In what can be considered an unprecedented opinion-piece in the New York Times, former deputy attorney general Sally Yates raises a most serious concern: That the President of the United States is attempting to dismantle the rule of law. I don't know whether such an accusation against a sitting President has ever been raised before, nor it is my place to engage in this discussion.
However, being substantiated, or not, allegations of, and attempts to, undermine the rule of law have also been raised against other Heads of States of countries with a longstanding democratic tradition. Democratic governance serves the people who have decided to subject themselves to a system of elected political leaders, and institutions that hold everyone and themselves accountable to the law and the citizens. Any such system must be able to defend itself against external and internal threats. Both the rule of law and the freedom of press are indispensable for this. Eroding either, or both, has always ended in catastrophes.
If a former deputy attorney general publicly accuses the President of the United States of attempting to dismantle the rule of law, one can not prima facie assume it's fake news, or part of a witch hunt. As Sally Yates herself indicates, serious discussions about such concerns are risking to be drowned in "a daily barrage of alarming news". Moreover, the sheer intensity of distracting sensational noise, be it on social media such as Twitter, or elsewhere, numbs all of us. It is purposely meant to incapacitate, to suffocate, any responsible and accountable discussion. The "next thing" is meant to not allow focusing on "this thing", and checking on whether there is a "next thing" becomes obsessive, and addictive. Sensationalism becoming a weapon of warfare, politics become a soap opera filled with obscenities.
Democratic values, a rule of law applying equally to All, dignity, a culture of unemotional and fact-based discourse, all that and more can easily become a casualty in a firestorm of noise and emotional manipulation: Suggestions to rough up suspects in due course of an arrest, or to label criminals as "animals", serve only one purpose: De-humanization. What would you, mother or father, say if the police would bang your son's or daughter's head bloody against the roof of the police car, after an arrest following a, say, false allegation, and if the police would refer to being encouraged doing this by the President of your country? Where would you seek justice?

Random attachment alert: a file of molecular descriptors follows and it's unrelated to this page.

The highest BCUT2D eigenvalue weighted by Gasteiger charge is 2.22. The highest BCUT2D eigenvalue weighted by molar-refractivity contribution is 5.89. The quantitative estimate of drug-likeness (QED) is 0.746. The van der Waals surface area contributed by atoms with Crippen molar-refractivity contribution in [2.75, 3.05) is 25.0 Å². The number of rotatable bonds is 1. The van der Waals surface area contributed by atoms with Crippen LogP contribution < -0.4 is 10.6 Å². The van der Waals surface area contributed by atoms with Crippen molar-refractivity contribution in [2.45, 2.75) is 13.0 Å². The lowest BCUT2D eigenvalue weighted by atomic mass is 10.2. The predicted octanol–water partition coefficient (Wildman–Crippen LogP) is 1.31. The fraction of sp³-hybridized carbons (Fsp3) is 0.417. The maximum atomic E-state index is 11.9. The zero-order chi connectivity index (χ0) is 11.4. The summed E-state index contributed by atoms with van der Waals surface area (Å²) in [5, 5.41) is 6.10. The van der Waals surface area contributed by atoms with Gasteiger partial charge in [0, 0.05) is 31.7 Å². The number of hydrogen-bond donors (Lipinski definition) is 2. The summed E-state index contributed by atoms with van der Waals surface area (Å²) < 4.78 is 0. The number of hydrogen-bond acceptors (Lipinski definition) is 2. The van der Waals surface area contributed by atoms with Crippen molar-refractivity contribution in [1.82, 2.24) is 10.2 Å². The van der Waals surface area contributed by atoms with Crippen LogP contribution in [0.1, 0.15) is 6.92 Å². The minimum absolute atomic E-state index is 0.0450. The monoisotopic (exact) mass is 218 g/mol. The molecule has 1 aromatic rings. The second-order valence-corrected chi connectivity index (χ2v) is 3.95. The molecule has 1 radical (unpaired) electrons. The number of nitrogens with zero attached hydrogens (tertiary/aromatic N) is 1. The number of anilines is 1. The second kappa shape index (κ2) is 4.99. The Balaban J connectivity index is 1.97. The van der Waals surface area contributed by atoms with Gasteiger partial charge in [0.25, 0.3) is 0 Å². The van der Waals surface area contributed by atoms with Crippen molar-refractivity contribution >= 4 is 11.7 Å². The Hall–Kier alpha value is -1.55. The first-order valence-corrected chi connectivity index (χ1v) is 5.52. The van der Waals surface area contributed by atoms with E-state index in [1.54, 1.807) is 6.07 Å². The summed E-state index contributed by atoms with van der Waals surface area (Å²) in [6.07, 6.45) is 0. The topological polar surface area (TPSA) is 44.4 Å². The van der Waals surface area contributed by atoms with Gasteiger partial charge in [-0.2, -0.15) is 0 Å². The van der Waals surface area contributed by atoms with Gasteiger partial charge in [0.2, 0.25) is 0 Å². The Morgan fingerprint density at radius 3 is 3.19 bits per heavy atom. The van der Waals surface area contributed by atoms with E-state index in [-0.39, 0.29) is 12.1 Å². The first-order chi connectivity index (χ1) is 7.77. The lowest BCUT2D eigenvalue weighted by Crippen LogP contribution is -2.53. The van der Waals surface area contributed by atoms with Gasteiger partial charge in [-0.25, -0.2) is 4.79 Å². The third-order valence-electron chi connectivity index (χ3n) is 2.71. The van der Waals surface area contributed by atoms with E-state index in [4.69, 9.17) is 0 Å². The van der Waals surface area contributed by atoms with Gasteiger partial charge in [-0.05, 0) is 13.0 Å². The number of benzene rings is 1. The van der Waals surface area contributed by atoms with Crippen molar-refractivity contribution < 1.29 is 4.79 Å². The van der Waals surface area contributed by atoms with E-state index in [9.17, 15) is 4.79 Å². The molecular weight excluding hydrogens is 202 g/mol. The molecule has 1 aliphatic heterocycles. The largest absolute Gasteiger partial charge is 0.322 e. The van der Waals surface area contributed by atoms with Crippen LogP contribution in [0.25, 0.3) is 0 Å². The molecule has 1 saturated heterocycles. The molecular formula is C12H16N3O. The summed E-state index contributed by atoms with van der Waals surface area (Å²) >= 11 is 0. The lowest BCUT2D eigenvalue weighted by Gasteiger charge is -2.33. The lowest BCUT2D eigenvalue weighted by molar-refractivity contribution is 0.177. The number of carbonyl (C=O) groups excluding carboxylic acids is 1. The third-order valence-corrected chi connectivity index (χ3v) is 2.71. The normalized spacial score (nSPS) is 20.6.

Peppering it up with sentences such as that criminal gangs have “transformed peaceful parks and beautiful quiet neighborhoods into bloodstained killing fields” is using mass-psychology in order to manipulate an already angry and emotionalized electorate. Goethe's Faust comes to mind: The ghosts that we called, now they won't go away and they will be haunting us: The divides between an angry electorate and increasingly frustrated opponents become greater day by day. Fueling it is playing with fire, the erosion of a common base may lead to waking up one day and wondering how we all got there.
Thus, it is heart-warming seeing the leadership of the law enforcement community standing up for values such as policing following the rule of law, and respecting human rights.
Ceterum censeo, Carthaginem delendam esse", so said a Cato the Elder, a senator of ancient Rome, in closing any speech in front of the Senate: "By the way, I am of the opinion that Carthage must be destroyed." It is a synonym for standing up for own convictions, no matter what.
Thus, I repeat the United Nation's definition of the rule of law below, and I congratulate, in my personal capacity, the courage of judges, prosecutors, and police chiefs, in affirming the public that the police and justice will stand up for the rule of law, and human rights, no matter what. Ceterum censeo: Torture does not work, and it is one of the most horrific atrocities of mankind.
For the United Nations, the rule of law refers to a principle of governance in which all persons, institutions and entities, public and private, including the State itself, are accountable to laws that are publicly promulgated, equally enforced and independently adjudicated, and which are consistent with international human rights norms and standards. It requires, as well, measures to ensure adherence to the principles of supremacy of law, equality before the law, accountability to the law, fairness in the application of the law, separation of powers, participation in decision-making, legal certainty, avoidance of arbitrariness and procedural and legal transparency.”